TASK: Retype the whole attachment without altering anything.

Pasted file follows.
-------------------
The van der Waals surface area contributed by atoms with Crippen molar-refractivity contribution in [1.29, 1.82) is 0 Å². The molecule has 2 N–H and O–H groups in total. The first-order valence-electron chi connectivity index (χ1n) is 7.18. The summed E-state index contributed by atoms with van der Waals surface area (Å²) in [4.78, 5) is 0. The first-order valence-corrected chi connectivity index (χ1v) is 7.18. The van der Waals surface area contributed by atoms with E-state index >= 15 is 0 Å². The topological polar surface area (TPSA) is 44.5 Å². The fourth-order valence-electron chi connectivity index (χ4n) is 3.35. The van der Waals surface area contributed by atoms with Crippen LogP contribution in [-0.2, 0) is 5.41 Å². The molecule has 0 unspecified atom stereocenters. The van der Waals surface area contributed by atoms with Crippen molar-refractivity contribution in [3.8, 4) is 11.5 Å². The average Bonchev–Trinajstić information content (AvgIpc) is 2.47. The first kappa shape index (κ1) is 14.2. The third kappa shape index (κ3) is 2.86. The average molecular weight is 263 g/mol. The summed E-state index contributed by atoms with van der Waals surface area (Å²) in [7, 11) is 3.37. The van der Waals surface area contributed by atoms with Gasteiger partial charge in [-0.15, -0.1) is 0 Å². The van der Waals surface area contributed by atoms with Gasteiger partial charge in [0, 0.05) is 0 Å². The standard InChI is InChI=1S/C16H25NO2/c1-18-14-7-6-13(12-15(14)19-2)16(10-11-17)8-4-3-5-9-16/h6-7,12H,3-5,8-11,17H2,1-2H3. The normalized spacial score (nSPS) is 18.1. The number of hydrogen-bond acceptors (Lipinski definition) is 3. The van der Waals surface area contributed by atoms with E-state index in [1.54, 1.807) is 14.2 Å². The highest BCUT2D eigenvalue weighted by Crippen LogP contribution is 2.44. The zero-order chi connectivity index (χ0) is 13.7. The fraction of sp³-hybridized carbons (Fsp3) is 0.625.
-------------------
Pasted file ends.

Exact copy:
The van der Waals surface area contributed by atoms with Crippen molar-refractivity contribution in [1.29, 1.82) is 0 Å². The molecule has 2 N–H and O–H groups in total. The first-order valence-electron chi connectivity index (χ1n) is 7.18. The summed E-state index contributed by atoms with van der Waals surface area (Å²) in [4.78, 5) is 0. The first-order valence-corrected chi connectivity index (χ1v) is 7.18. The van der Waals surface area contributed by atoms with E-state index >= 15 is 0 Å². The topological polar surface area (TPSA) is 44.5 Å². The fourth-order valence-electron chi connectivity index (χ4n) is 3.35. The van der Waals surface area contributed by atoms with Crippen LogP contribution in [-0.2, 0) is 5.41 Å². The molecule has 0 unspecified atom stereocenters. The van der Waals surface area contributed by atoms with Crippen molar-refractivity contribution in [3.8, 4) is 11.5 Å². The average Bonchev–Trinajstić information content (AvgIpc) is 2.47. The first kappa shape index (κ1) is 14.2. The third kappa shape index (κ3) is 2.86. The average molecular weight is 263 g/mol. The summed E-state index contributed by atoms with van der Waals surface area (Å²) in [7, 11) is 3.37. The van der Waals surface area contributed by atoms with Gasteiger partial charge in [-0.15, -0.1) is 0 Å². The van der Waals surface area contributed by atoms with Gasteiger partial charge in [0, 0.05) is 0 Å². The standard InChI is InChI=1S/C16H25NO2/c1-18-14-7-6-13(12-15(14)19-2)16(10-11-17)8-4-3-5-9-16/h6-7,12H,3-5,8-11,17H2,1-2H3. The normalized spacial score (nSPS) is 18.1. The number of hydrogen-bond acceptors (Lipinski definition) is 3. The van der Waals surface area contributed by atoms with E-state index in [1.54, 1.807) is 14.2 Å². The highest BCUT2D eigenvalue weighted by Crippen LogP contribution is 2.44. The zero-order chi connectivity index (χ0) is 13.7. The fraction of sp³-hybridized carbons (Fsp3) is 0.625.